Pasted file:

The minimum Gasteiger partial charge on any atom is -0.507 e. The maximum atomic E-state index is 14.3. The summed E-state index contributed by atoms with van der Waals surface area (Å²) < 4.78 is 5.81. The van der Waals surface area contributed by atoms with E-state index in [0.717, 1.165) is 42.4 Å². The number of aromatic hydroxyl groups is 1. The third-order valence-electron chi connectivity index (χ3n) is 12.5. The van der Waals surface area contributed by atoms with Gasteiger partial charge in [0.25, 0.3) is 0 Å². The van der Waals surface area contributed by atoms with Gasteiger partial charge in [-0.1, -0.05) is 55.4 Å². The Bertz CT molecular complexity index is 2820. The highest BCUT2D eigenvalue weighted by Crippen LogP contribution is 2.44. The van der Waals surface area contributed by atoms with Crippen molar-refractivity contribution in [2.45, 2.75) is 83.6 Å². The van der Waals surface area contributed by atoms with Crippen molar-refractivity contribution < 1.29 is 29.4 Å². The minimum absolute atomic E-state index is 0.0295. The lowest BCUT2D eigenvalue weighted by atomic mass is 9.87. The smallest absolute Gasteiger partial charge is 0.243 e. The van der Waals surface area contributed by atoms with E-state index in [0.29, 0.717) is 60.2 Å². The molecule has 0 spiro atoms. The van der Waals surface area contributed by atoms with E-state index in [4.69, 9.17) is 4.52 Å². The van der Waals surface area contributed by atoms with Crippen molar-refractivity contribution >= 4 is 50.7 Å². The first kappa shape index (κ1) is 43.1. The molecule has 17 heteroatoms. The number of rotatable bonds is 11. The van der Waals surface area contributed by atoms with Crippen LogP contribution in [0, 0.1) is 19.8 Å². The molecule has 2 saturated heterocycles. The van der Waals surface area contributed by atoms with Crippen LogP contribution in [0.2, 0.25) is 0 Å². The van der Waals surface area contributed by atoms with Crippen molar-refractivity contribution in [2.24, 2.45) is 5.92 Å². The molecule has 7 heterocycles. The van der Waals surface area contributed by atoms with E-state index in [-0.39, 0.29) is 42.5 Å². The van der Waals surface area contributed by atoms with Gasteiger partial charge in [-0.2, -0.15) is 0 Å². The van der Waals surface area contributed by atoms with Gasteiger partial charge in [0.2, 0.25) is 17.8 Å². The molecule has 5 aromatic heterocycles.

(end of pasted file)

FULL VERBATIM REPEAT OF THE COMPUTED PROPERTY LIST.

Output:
The minimum Gasteiger partial charge on any atom is -0.507 e. The maximum atomic E-state index is 14.3. The summed E-state index contributed by atoms with van der Waals surface area (Å²) < 4.78 is 5.81. The van der Waals surface area contributed by atoms with E-state index in [0.717, 1.165) is 42.4 Å². The number of aromatic hydroxyl groups is 1. The third-order valence-electron chi connectivity index (χ3n) is 12.5. The van der Waals surface area contributed by atoms with Gasteiger partial charge in [0.25, 0.3) is 0 Å². The van der Waals surface area contributed by atoms with Gasteiger partial charge in [-0.1, -0.05) is 55.4 Å². The Bertz CT molecular complexity index is 2820. The highest BCUT2D eigenvalue weighted by Crippen LogP contribution is 2.44. The van der Waals surface area contributed by atoms with Crippen molar-refractivity contribution in [2.45, 2.75) is 83.6 Å². The van der Waals surface area contributed by atoms with Crippen molar-refractivity contribution < 1.29 is 29.4 Å². The minimum absolute atomic E-state index is 0.0295. The lowest BCUT2D eigenvalue weighted by atomic mass is 9.87. The smallest absolute Gasteiger partial charge is 0.243 e. The van der Waals surface area contributed by atoms with E-state index in [0.29, 0.717) is 60.2 Å². The molecule has 0 spiro atoms. The van der Waals surface area contributed by atoms with E-state index in [4.69, 9.17) is 4.52 Å². The van der Waals surface area contributed by atoms with Crippen molar-refractivity contribution >= 4 is 50.7 Å². The first kappa shape index (κ1) is 43.1. The molecule has 17 heteroatoms. The number of rotatable bonds is 11. The van der Waals surface area contributed by atoms with Crippen LogP contribution in [0, 0.1) is 19.8 Å². The molecule has 2 saturated heterocycles. The van der Waals surface area contributed by atoms with Crippen LogP contribution in [0.2, 0.25) is 0 Å². The van der Waals surface area contributed by atoms with Crippen molar-refractivity contribution in [2.24, 2.45) is 5.92 Å². The molecule has 7 heterocycles. The van der Waals surface area contributed by atoms with E-state index in [-0.39, 0.29) is 42.5 Å². The van der Waals surface area contributed by atoms with Gasteiger partial charge in [-0.2, -0.15) is 0 Å². The van der Waals surface area contributed by atoms with Gasteiger partial charge in [0.2, 0.25) is 17.8 Å². The molecule has 5 aromatic heterocycles.